Introducing “chaos” is an important idea, IMO. It’s particularly important if you practice off mats which give you a built in alignment aid (the square mat itself). When I’m on a mat, I like to make sure I’m hitting at targets that are at an angle to the mat, usually one left, one square, and one right. Even a rope on a grass range can provide a type of alignment aid you don’t normally get.

    The more you can screw with your head while practicing, the better you’ll deal with stuff on the course, but people want to go to a range and practice their swing, hit positions, etc. They don’t want to hit balls from bad lies, or try to hit 3 different clubs the same difference. or practice things that really translate to the course, or go play a round with 5 clubs in their bag, or whatever.

    I’ve got a million ways to mess with my practice. I’ll stand way too close to the ball, stand too far from the ball, stand with legs too close, too far, start the backswing with the clubhead hovering a foot off the ground, start the backswing with the club already in motion, rapid fire balls, stand over the ball a LONG TIME before starting the backswing, etc etc.

    None of that directly might come up on the course, but it’s like golf-athlete-cross-training — working on being athletic and reactionary.

    • John

      Sep 20, 2017 at 3:49 pm

      Well put, +1

    • Rob Strano

      Sep 22, 2017 at 8:38 am

      Thanks for the comment
      Even finding the ability to aim over the butt end of a stick and fire right over it is dialing in your focus. That little end is a small spot in the middle of lots of lines and angles that all go off in different directions. By picking an end you are creating a start point that lines up with YOUR end point. Now we have order out of chaos and you are going where you want to go.
      Continued success and keep up the good practice

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Stop Practicing, Start Training. Part 2: Putting



This article is co-written with Zach Parker. Zach is the former director of golf at the Gary Gilchrist and Bishop’s Gate golf academies. Zach is a golf coach, an expert in skill acquisition, and he has years of experience setting up effective training scenarios for golfers of varying abilities. 

In Part 1 of this article, we discussed in detail how and why we should shift our focus from practicing to training. Specifically, making training more “game like” by incorporating the following three principles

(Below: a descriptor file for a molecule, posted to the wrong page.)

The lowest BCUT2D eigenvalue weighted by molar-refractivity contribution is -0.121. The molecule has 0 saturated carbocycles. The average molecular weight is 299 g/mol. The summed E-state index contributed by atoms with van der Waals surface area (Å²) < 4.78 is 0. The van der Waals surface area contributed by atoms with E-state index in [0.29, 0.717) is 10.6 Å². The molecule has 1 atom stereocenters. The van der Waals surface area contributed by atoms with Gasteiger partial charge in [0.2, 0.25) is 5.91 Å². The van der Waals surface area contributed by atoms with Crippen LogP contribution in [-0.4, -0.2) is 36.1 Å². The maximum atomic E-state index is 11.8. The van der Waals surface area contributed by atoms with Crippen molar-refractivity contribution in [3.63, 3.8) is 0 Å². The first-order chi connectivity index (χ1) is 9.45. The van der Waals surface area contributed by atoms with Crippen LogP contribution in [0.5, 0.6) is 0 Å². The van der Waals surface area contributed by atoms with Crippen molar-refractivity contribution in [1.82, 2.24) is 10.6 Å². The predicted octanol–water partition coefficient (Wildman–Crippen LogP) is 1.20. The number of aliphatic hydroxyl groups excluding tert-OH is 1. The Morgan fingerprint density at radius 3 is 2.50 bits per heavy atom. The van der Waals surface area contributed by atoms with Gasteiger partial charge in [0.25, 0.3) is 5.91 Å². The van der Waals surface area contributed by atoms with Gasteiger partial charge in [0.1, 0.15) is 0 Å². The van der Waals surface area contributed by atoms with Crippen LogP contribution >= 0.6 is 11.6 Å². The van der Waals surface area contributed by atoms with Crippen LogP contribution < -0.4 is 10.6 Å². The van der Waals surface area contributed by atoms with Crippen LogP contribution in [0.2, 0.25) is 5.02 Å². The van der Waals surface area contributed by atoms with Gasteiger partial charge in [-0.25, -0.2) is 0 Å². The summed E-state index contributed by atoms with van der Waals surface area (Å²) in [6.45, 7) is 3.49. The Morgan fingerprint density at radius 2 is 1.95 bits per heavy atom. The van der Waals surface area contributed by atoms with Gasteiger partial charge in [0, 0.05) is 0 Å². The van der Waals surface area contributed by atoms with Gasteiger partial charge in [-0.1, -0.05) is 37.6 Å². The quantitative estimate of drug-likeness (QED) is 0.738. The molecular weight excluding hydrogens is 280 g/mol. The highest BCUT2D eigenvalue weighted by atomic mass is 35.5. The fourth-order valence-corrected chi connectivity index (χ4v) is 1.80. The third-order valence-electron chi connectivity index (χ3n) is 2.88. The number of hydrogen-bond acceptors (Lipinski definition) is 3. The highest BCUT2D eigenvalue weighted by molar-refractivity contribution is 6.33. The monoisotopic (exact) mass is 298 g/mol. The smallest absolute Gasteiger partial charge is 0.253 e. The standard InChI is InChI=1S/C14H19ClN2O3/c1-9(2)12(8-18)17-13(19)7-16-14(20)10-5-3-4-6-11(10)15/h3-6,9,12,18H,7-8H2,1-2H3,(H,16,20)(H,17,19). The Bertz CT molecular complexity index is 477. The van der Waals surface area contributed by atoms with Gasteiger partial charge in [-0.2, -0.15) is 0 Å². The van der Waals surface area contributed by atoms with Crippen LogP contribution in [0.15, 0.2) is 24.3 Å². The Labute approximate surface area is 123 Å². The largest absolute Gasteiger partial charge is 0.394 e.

• Spacing – adding time between training or learning tasks. Not hitting ball after ball with no break!
  • Variability – mixing up the tasks, combining driving with chipping for example
  • Challenge Point – making sure that you are firstly trying to achieve or complete a task, and secondly that the task is set an appropriate difficulty for you

For more detailed insight to this topic, check out the podcast that Zach recently recorded with Game Like Training Golf

This is with the aim of avoiding the following frustrations that occur when training is performed poorly

  • Grinding on the putting green but not improving
  • Being unable to transfer performance from putting green to course
  • Finding practice boring
  • Plateaus in performance

Practice can be frustrating

In Part 1 we covered long game, and in Part 2 it’s time to address putting. Training this crucial part of the game is often overlooked and almost always performed poorly with very little intent. On course, we never hit putts from the same distance (unless you’re in the habit of missing two footers!), yet when practicing its common to repeatedly hit putts from the same place. Our length of stroke, reaction to speed and slope and time between putts are constantly changing on course, so it would make sense to replicate that in our training right?

In the practice circuit below we have incorporated spacing by leaving large gaps between putts, variability by mixing up the tasks and challenge point by introducing hurdle tasks that must be completed before moving on to the next station.

Station 1

Learning task: Three rehearsals with a specific focus, in this case, using the GravityFit TPro to bring awareness to posture and arm-body connection.